- Manufacturing Demand
WASHINGTON — After years of shipping data-processing, accounting and other back-office work abroad, some healthcare companies are starting to shift clinical services and decision-making on medical care overseas, primarily to India and the Philippines.
The spokeswoman, Kristin Binns, said WellPoint's shifting of clinical jobs overseas was a small part of the outsourcing and being done through Radiant because it has the technical expertise and can ensure compliance with laws.
Patient advocates worry about crucial decisions involving a patient's care being in the hands of foreign insurance adjusters.
Analysts said there was another concern as well: patient privacy.
In general, hospitals are moving more slowly than health insurers to send jobs overseas. But with financial pressures intensifying and the uptake of electronic record-keeping accelerating, analysts and industry people see more consolidation and outsourcing ahead.
"When you have people's medical, billing and other records kept electronically, then it opens it up to establishing a call center virtually anywhere," said Steve Trossman, a Los Angeles spokesman for the Service Employees International Union, which represents hospital workers. "There is no longer a reason for it to be physically in the same place as the paper records."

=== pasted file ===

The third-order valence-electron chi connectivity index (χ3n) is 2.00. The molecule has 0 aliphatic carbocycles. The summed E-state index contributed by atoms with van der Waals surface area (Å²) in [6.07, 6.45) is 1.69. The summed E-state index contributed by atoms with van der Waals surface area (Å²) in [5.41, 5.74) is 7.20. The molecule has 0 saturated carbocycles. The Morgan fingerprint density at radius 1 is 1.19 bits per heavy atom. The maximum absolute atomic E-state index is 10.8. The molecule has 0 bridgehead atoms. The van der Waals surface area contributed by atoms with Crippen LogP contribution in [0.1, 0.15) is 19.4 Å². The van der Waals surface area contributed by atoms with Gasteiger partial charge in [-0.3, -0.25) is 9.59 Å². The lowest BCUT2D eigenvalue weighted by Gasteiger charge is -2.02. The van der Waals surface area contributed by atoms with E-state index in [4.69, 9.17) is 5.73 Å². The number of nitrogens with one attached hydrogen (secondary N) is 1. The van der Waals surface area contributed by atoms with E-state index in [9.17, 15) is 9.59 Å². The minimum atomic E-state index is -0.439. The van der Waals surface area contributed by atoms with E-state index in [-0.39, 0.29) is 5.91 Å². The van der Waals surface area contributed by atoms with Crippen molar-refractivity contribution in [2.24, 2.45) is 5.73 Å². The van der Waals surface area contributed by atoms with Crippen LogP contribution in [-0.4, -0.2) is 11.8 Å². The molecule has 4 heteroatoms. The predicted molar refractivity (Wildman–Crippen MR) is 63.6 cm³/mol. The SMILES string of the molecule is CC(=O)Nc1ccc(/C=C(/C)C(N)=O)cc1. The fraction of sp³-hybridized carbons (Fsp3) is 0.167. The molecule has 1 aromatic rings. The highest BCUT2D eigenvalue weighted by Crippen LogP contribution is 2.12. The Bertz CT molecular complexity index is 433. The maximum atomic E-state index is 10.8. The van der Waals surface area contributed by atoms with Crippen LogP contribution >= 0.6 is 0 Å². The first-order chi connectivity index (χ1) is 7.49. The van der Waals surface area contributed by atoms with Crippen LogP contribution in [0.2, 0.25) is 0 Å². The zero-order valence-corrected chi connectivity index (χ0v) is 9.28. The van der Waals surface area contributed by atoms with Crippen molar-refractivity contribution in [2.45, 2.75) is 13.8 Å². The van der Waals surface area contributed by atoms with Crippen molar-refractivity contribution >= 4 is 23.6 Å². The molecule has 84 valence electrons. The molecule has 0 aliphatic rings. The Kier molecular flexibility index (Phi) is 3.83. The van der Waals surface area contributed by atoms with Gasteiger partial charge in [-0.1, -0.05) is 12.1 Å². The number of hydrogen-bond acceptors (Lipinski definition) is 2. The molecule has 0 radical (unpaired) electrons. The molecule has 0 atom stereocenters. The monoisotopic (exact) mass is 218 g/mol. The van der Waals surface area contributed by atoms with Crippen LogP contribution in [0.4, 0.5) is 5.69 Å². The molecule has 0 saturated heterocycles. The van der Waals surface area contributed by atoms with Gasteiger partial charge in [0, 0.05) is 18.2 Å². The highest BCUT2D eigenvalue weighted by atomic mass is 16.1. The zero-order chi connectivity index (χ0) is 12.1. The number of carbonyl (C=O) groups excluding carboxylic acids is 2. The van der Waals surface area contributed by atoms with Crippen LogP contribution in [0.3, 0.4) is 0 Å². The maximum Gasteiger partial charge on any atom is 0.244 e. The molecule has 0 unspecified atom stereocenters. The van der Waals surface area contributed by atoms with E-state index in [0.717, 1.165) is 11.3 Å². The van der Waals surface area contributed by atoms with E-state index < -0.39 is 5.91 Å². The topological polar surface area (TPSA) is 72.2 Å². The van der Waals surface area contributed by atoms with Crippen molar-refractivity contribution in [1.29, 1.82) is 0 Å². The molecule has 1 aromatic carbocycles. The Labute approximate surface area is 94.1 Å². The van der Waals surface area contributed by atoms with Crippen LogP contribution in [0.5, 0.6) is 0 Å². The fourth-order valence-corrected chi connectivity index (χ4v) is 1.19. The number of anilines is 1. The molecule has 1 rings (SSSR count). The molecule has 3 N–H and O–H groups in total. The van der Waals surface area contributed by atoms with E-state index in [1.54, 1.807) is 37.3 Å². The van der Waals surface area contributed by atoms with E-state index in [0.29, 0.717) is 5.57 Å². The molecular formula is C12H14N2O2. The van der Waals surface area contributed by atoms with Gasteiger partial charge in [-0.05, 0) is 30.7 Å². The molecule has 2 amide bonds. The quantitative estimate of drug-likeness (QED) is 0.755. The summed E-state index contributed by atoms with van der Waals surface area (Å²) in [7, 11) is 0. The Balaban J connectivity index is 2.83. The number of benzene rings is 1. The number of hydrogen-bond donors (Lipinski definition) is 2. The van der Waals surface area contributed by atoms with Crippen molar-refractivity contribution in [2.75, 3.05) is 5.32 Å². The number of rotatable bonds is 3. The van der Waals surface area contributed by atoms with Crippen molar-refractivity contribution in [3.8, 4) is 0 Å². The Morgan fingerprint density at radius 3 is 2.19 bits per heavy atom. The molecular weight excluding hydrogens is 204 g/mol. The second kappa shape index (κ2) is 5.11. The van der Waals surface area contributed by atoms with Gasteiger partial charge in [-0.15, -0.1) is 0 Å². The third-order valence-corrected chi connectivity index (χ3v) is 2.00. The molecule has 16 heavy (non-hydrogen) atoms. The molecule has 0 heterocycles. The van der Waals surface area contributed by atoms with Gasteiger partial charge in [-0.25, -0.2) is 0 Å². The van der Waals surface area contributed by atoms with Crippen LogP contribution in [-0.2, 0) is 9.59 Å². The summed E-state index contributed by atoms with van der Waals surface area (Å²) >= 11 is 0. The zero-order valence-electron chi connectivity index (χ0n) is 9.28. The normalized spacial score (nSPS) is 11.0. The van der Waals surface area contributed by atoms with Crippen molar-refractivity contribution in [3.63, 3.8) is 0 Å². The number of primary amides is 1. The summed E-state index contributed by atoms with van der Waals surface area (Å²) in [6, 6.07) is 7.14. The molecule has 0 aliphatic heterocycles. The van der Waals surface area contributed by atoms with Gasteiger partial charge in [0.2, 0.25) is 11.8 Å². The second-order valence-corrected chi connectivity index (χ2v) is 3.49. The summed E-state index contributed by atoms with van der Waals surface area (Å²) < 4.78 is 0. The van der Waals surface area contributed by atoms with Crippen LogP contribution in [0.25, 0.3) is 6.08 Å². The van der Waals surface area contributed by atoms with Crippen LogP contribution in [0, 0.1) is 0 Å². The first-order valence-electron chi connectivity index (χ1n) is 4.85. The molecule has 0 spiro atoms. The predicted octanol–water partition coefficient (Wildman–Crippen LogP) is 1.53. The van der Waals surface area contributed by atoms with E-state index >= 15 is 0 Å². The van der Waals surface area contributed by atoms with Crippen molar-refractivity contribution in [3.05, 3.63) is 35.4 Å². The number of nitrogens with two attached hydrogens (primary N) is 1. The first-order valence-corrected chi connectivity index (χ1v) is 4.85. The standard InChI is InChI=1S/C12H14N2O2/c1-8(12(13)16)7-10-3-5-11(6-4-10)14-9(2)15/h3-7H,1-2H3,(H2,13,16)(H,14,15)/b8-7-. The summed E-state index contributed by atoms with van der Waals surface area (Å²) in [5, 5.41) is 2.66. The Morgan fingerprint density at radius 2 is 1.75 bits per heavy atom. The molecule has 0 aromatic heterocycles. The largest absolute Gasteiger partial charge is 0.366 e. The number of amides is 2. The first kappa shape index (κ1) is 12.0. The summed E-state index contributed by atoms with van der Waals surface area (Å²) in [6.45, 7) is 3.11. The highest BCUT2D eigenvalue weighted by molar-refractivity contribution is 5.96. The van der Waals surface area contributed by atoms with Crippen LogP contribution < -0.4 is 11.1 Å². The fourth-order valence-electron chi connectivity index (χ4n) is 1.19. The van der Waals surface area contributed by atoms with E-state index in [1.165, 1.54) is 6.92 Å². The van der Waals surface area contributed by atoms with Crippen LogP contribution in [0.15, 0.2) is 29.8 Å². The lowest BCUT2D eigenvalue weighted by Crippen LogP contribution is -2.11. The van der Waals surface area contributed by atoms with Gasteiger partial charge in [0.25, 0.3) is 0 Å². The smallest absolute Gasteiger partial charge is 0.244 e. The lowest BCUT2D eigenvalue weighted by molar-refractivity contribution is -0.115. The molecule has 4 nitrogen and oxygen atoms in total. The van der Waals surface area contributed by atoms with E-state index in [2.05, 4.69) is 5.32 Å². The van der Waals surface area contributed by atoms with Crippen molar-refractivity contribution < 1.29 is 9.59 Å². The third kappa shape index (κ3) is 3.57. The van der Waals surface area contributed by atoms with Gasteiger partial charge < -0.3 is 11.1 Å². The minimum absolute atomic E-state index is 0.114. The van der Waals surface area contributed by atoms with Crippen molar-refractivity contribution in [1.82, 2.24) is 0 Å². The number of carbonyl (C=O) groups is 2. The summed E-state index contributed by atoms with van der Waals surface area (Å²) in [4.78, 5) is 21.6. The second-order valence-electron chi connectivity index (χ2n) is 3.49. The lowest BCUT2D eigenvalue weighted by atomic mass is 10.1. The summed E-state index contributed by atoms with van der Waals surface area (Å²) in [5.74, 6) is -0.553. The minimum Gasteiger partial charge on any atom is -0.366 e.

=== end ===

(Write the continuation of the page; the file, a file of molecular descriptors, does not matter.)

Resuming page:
Moreover, the healthcare reform law could prod insurers to move more jobs to cheaper-wage countries. The new law requires companies to spend 80% to 85% of premiums on medical care, limiting the amount available for administrative expenses.
Health Secretary Jeremy Hunt is planning a technological revolution that could spell the end of the traditional doctor’s surgery. A new system of “virtual clinics” is being planned in which GPs connect with patients via iPads and Skype, an idea that NHS bosses are importing from India. The reforms would save £2.9 billion “almost immediately” and improve the lives of most patients, for example by avoiding the need to find child care during appointments, Health Minister Dr Dan Poulter said last week.
According to a study from researchers at the University of Pittsburgh Medical Center (UPMC) and the University Of Pittsburgh School Of Medicine, patients who receive care through an e-visit may be overprescribed.